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  • Advice Needed For A Quick Dip Into Javascript

    I gave up using Dreamweaver a couple of years ago, when I discovered CSS.

    But I remember that it's very easy to create scripts which allow for visibility-based behaviours, such as 'show/hide' on a mouse-hover. Lots of it rather good for rollovers and changing the apparent contents of a text box, etc. All this can be done in a point'n'click fashion, without knowing any code.

    What I'd like to know is how, once the script were created, I could implement it, along with my stylesheet and lean HTML code, to work as a unit.

    I'm guessing I could copy&paste the script that Dreamweaver creates, into a blank document and then link it into the HTML document, somehow.

    But what are the rules for doing this? What is the proceedure for implementing Javascript, into HTML (other than it being in the markup itself)? Does Dreamweaver actually make valid Javascript? Ideally, I'd like to eventually end up writing my own, from scratch. Seeing the code form in Dreamweaver's code-view might actually help me to learn it's syntax.

    What do you think? Any thoughts on this are welcome.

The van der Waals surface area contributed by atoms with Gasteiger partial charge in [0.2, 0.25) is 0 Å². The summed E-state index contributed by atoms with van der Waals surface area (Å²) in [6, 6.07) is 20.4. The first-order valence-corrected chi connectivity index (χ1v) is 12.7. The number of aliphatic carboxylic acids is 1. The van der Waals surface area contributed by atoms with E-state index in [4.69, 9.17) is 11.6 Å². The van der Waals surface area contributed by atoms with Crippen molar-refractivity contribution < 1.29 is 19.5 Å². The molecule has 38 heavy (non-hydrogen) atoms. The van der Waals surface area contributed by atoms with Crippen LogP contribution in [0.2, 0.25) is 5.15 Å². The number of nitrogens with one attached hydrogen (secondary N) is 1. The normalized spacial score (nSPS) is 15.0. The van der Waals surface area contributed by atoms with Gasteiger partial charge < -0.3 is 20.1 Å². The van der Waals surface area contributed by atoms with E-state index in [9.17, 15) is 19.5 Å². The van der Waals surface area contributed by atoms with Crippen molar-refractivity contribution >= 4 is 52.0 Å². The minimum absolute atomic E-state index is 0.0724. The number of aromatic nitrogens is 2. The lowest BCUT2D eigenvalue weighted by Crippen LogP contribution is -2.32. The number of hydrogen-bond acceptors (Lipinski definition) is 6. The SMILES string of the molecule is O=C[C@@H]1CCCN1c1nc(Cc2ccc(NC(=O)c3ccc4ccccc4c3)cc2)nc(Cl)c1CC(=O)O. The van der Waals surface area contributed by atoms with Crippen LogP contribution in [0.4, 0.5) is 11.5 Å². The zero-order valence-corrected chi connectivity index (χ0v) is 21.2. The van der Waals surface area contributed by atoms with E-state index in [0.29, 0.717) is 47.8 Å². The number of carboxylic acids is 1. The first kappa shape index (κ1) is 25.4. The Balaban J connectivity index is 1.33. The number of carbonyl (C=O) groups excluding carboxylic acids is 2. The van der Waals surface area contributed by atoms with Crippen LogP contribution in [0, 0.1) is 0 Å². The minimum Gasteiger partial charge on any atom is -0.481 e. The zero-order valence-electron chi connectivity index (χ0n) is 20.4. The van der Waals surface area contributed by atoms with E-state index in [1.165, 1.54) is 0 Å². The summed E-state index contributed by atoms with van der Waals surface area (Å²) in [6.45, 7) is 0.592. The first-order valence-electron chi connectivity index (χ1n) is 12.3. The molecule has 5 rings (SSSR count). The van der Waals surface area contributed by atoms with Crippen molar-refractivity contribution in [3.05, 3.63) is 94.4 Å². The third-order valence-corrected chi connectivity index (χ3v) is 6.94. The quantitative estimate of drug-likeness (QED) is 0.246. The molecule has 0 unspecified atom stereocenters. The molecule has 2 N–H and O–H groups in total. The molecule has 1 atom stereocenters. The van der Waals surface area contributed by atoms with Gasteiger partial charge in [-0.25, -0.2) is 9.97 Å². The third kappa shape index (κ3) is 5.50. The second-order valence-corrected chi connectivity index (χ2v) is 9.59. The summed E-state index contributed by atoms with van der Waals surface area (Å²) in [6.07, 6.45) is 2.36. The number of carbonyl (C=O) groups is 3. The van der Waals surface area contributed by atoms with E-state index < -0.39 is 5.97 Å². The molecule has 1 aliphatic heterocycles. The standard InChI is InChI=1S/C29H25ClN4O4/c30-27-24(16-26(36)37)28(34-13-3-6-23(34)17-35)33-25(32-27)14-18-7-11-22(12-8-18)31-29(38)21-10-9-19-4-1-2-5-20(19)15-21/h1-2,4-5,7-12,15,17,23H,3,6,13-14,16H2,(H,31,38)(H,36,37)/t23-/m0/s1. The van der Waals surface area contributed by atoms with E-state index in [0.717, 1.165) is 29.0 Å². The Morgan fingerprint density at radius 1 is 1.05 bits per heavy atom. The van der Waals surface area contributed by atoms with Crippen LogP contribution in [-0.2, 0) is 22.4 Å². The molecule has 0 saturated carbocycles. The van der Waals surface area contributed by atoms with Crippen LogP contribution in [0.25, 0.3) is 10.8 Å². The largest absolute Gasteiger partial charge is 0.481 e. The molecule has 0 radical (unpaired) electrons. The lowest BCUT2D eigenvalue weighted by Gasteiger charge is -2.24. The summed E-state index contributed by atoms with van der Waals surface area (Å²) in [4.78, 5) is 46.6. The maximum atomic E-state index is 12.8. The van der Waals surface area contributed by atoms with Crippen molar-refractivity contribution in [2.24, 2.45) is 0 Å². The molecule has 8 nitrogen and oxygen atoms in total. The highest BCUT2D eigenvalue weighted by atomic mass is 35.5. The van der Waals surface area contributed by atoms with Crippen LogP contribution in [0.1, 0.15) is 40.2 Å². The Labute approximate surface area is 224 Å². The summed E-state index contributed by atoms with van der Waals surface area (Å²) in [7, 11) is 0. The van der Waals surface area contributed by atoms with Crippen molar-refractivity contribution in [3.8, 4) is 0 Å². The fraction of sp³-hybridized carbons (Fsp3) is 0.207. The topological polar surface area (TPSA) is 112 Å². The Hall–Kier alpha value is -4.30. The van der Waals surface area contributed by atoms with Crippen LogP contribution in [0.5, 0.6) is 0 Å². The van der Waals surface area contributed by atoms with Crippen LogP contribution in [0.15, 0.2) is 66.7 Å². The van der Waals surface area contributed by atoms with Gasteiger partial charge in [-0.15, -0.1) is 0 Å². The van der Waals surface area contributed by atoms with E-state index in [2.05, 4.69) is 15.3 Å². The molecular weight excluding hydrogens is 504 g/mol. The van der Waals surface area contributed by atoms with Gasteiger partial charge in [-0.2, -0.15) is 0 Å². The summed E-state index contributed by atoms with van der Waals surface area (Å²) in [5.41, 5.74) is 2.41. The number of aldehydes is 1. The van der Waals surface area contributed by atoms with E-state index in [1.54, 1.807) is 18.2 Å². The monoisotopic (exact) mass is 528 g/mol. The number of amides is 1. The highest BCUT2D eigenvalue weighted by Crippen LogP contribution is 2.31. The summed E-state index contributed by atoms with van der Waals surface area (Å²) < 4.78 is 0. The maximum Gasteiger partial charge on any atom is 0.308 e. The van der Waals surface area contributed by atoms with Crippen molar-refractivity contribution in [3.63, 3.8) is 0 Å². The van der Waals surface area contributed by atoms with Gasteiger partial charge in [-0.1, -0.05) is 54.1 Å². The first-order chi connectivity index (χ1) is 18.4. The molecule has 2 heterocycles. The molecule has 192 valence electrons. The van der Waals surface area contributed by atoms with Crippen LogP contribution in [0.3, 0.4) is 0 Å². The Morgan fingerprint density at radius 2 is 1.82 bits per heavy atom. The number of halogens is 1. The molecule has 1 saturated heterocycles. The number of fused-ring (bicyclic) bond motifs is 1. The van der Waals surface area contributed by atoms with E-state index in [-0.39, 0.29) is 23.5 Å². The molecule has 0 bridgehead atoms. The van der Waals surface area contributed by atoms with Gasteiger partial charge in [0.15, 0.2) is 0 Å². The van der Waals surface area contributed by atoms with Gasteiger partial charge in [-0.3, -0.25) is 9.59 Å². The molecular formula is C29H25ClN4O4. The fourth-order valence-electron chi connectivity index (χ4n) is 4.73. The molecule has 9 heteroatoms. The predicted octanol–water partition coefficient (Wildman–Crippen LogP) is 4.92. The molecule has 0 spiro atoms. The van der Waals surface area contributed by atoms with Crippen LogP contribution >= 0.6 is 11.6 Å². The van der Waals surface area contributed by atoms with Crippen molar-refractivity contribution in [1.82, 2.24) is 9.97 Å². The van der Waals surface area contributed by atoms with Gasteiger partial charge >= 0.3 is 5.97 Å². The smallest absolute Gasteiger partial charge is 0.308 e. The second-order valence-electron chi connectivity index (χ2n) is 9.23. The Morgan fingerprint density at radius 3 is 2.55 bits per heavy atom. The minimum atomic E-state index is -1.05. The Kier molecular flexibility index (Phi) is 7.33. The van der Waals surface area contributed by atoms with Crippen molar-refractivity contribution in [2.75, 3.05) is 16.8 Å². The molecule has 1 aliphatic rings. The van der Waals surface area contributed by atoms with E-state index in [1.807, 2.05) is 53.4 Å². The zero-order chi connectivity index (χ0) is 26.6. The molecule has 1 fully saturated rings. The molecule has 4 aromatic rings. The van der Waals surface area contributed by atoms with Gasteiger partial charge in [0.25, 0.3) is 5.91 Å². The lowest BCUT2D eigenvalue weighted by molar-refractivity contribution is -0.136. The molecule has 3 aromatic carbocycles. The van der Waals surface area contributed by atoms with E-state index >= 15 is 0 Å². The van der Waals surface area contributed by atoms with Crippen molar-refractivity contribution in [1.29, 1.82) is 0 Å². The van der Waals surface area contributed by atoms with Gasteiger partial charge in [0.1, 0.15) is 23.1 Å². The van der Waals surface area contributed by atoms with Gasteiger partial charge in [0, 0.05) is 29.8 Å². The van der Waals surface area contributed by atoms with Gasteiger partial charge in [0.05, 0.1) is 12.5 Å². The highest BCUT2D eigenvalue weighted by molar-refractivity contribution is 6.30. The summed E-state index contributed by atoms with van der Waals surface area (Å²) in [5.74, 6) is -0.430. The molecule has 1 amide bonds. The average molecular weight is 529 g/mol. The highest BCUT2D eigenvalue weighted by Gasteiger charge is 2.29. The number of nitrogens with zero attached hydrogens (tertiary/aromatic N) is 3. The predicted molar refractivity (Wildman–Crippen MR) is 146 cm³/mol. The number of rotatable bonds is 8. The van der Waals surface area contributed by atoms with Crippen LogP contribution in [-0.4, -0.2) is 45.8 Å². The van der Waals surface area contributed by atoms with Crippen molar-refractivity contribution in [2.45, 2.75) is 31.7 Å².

Hope this makes sense. Many thanks.

    Doctor V
    Last edited by Doctor_Varney; Apr 14, 2009, 12:41 PM.
    Definition: Computer rage is a heightened physiological response with associated feelings of anger and frustration[1] resulting from using a computer or other complex electronic device. It may result in the physical assault of the computer or similar item.[2] Computer use often leads to verbal abuse and occasionally physical violence towards the object.[3] Computer rage may be caused by distress due to a hardware or software problem which the enraged person is unable to correct.

  • #2
    Hmm.. If I understand your question you're asking for something that removes the text if you hover over it?

    You could try learning about the onMouseOver and onMouseOff JavaScript functions. JS isn't really my thing..

    Also, using CSS, it also works. Say you have this:

    Code:
    <html>
    <head>
    </head>
    
    <body>
    <p>hi</p>
    </body>
    </html>
    just a simple HTML page.

    now, you can add an ID to "hi", and assign a ":hover" to it (I might be loosing you now.. Have you heard of a:hover?) to create this:

    Code:
    <html>
    <head>
    <script type="text/css">
    p #hi:hover {
    color: white;
    }
    </script>
    </head>
    
    <body>
    <p id="hi">hi</p>
    </body>
    </html>
    NOTE: This doesn't work in all browsers.

    If I lost you on anything, just reply and I'll walk you through it.

    Regards,
    "DLA"
    Always Use a DOCTYPE!
    Always Use * {margin: 0; border: none; padding: 0;} in the top of your CSS stylesheet.
    Always Use only CSS for layout; never (X)HTML.
    Always Have fun while coding!

    Comment


    • #3
      Hi DarklightA